Sunday, March 29, 2015

Thanksgiving and Christmas in Europe!

The holidays are difficult when you're separated from your family by an ocean.  It sucks to not take part in all of the family traditions, but we do realize we're lucky to live in Germany during the internet age and have the ability to FaceTime even if you have to take turns talking or you miss what the other person says (in case Apple is reading this).  If you can't go back home, take advantage of living in Europe and travel to a new place!  We chose Berlin and Rome for our holidays this past year. 
Thanksgiving - Berlin
We knew we'd be missing feasting on Turkey and all the side dishes you only eat once a year, so we decided to go to Berlin.  This city is filled with an amazing food scene run by expats.  I received most of my recommendations from my friend who has a mouth-watering travel and food blog called Leap.  Each day we soaked in a little bit of WWII history and stuffed our faces with amazing AMERICAN food!  Berlin was an important trip for us.  Berlin has an incredible amount of history from Hitler's reign to his fall to the communist rule of East Berlin.  At the time I was reading Killing Patton and had previously seen one of the best movies ever made, The Lives of Others.  Funny story - I was on a trans-Atlantic flight eight years ago and thought I was choosing a Freddy Prince Junior movie but accidentally chose The Lives of Others.  The subtitles should have been the first clue that it wasn't a Freddy movie.  After ten minutes, I was still confused where Freddy was, but I was hooked on an anything but funny-romance comedy.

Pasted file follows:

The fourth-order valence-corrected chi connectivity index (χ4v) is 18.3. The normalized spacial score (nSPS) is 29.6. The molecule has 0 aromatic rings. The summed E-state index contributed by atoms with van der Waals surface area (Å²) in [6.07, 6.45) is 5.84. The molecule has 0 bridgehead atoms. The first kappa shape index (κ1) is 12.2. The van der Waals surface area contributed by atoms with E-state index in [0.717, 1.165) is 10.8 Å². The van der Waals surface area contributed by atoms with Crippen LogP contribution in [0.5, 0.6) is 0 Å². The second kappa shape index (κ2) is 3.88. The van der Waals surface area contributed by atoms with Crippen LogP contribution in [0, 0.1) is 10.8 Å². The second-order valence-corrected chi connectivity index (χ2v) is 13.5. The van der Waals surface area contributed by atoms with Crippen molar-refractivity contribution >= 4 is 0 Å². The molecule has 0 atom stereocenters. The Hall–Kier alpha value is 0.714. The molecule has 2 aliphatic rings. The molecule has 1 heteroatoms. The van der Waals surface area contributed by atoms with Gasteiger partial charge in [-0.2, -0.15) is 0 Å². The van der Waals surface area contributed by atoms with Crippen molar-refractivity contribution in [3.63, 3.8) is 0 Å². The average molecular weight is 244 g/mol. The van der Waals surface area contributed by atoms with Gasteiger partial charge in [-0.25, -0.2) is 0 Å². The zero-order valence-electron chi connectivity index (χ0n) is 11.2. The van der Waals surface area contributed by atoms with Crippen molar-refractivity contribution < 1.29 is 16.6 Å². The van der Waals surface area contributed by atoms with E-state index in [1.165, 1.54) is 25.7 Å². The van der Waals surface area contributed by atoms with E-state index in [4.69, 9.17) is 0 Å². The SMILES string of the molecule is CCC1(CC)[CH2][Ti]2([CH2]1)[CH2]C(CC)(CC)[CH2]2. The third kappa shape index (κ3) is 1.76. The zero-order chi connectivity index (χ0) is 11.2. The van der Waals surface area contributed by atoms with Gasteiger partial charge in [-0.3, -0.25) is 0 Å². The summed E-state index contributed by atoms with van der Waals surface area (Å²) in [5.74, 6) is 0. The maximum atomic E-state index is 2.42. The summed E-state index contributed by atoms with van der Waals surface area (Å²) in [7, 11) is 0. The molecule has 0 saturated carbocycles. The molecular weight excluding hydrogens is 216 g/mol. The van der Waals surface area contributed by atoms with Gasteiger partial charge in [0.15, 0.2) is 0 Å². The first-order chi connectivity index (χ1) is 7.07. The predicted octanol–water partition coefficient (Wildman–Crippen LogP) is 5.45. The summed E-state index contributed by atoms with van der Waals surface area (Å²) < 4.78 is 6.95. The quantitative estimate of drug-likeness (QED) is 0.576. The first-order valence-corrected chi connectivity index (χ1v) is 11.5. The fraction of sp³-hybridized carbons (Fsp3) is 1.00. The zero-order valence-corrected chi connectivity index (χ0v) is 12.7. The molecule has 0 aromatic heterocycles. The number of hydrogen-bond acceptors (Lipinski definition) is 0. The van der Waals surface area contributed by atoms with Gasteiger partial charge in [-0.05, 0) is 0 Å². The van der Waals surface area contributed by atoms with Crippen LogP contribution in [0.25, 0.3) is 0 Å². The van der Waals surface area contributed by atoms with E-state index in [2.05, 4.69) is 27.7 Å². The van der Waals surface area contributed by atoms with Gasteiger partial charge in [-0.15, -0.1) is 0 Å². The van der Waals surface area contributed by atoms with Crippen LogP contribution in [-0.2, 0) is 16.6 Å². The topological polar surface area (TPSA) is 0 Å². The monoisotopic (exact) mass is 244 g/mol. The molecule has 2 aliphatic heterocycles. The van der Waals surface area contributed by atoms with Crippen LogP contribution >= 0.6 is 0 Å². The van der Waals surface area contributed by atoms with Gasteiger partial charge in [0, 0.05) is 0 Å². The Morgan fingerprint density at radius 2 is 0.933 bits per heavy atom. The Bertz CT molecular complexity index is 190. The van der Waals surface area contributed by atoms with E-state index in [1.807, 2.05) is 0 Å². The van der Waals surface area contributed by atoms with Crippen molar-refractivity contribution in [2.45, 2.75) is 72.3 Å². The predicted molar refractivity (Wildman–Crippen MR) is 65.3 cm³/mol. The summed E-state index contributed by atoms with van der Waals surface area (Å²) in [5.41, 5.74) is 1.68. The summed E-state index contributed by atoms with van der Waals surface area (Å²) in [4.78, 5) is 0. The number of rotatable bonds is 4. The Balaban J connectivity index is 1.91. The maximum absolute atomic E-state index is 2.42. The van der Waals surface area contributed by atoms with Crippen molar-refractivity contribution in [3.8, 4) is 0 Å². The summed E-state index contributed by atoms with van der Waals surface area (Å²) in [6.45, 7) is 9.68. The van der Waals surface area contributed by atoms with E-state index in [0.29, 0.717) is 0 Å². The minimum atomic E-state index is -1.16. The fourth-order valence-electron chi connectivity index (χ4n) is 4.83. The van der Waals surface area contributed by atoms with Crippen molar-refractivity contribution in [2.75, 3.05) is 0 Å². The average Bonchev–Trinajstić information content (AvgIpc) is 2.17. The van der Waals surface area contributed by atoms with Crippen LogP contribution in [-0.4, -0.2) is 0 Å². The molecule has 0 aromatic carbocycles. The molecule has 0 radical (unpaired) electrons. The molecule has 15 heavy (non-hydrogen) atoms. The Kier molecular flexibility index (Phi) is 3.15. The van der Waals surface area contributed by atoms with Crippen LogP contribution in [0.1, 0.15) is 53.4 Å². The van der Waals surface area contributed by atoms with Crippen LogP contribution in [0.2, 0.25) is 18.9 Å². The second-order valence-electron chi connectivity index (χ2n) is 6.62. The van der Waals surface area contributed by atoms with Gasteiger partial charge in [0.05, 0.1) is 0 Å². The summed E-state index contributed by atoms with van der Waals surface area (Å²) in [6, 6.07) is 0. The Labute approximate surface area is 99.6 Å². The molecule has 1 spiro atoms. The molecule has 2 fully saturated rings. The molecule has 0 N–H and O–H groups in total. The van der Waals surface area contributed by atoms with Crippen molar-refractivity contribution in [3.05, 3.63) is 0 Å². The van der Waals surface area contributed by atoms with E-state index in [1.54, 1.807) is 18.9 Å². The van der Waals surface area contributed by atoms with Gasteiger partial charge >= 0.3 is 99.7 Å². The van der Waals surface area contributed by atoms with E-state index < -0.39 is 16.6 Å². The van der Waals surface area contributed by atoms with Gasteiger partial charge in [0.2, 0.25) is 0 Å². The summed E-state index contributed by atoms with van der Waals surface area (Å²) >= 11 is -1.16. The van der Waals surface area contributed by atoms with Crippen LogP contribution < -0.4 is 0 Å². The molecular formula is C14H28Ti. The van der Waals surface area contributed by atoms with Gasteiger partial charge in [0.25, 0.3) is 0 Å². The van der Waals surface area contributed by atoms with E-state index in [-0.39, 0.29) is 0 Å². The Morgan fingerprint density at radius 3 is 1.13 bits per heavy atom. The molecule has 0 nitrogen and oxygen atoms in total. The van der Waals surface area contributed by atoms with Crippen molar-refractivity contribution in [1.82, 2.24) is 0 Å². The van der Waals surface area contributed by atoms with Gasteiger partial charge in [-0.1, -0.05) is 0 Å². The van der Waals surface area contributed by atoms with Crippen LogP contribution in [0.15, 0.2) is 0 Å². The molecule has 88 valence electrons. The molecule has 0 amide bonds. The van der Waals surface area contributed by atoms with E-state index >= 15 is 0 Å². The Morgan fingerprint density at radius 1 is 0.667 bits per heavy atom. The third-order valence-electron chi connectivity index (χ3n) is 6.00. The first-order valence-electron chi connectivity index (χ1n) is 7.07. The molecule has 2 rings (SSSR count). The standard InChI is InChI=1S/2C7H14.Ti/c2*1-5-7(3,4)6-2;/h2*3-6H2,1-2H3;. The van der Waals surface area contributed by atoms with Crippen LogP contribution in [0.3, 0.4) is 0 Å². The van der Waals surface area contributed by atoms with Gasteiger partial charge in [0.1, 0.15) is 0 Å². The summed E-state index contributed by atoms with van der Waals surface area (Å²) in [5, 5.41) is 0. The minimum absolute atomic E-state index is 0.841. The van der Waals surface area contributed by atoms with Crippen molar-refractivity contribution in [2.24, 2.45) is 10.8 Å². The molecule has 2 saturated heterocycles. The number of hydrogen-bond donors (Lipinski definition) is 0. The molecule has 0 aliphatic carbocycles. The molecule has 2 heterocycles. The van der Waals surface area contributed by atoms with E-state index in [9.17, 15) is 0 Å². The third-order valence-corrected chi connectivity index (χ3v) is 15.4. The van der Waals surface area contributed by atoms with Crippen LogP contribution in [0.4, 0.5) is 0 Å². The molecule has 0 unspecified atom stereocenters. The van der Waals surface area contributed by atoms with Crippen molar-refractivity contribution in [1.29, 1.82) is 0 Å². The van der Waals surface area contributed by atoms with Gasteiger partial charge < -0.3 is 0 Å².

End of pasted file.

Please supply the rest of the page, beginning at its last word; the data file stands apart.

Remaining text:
1. If you're anything like me you waste a few hours of your life searching for the best hotels with the best rates on  I'm not saying I don't LOVE that site - it just gets a little frustrating at times.  So, for the first time ever we tried the "Secret Hot Rate" through Hotwire.  You just put your dates in and they bring up hotels and a tab with "Secret Hot Rate".  From there you're able to pick your location, price range, hotel star rating, cringe a little when you hit the submit button (this is non-refundable at this point), and voila you have a hotel!  We stayed in a 3 star hotel located across from a metro stop in Potsdamer Platz.  Suite Novotel Berlin Potsdamer Platz
  2. We enjoyed the Third Reich Tour.  We walked and bused around the city for three hours looking at historical sites and hearing about the rise and fall of the Third Reich. It's best to do this tour on one of your first days, so you can decide what to go back and see.  Oh, and if it's below freezing make sure to wear wool socks or Uggs NOT your cute walking heels. #frozentoes
  3. The Reichstag Dome is awesome and totally worth going up even in the middle of winter.  I'm not sure what they were thinking building an open dome in northern Germany where it is freezing 6 months out of the year.  Make sure to reserve tickets early and bring your passport because you will need it to get through security.  Book your free tickets ASAP to ensure you get tickets.